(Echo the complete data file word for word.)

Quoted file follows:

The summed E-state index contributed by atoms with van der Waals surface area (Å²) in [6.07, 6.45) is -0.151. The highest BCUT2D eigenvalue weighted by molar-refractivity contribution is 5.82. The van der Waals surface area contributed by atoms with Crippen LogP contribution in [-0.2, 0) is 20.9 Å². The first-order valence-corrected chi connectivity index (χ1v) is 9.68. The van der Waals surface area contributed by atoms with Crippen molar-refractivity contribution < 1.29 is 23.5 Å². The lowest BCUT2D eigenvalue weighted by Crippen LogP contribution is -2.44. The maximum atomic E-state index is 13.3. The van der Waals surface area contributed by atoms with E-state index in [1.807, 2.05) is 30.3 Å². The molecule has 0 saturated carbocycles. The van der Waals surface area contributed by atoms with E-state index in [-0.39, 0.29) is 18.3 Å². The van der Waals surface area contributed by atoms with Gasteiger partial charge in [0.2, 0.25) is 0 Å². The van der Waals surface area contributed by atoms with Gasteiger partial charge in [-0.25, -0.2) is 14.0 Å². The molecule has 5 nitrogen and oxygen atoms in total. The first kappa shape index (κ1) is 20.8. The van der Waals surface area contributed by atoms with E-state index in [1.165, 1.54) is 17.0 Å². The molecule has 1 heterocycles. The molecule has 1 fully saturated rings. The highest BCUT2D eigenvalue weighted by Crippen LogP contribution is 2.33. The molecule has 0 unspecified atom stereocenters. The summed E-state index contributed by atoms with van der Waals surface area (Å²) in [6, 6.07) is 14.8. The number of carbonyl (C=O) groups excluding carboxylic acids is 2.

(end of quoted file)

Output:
The summed E-state index contributed by atoms with van der Waals surface area (Å²) in [6.07, 6.45) is -0.151. The highest BCUT2D eigenvalue weighted by molar-refractivity contribution is 5.82. The van der Waals surface area contributed by atoms with Crippen LogP contribution in [-0.2, 0) is 20.9 Å². The first-order valence-corrected chi connectivity index (χ1v) is 9.68. The van der Waals surface area contributed by atoms with Crippen molar-refractivity contribution < 1.29 is 23.5 Å². The lowest BCUT2D eigenvalue weighted by Crippen LogP contribution is -2.44. The maximum atomic E-state index is 13.3. The van der Waals surface area contributed by atoms with E-state index in [1.807, 2.05) is 30.3 Å². The molecule has 0 saturated carbocycles. The van der Waals surface area contributed by atoms with E-state index in [-0.39, 0.29) is 18.3 Å². The van der Waals surface area contributed by atoms with Gasteiger partial charge in [0.2, 0.25) is 0 Å². The van der Waals surface area contributed by atoms with Gasteiger partial charge in [-0.25, -0.2) is 14.0 Å². The molecule has 5 nitrogen and oxygen atoms in total. The first kappa shape index (κ1) is 20.8. The van der Waals surface area contributed by atoms with E-state index in [1.165, 1.54) is 17.0 Å². The molecule has 1 heterocycles. The molecule has 1 fully saturated rings. The highest BCUT2D eigenvalue weighted by Crippen LogP contribution is 2.33. The molecule has 0 unspecified atom stereocenters. The summed E-state index contributed by atoms with van der Waals surface area (Å²) in [6, 6.07) is 14.8. The number of carbonyl (C=O) groups excluding carboxylic acids is 2.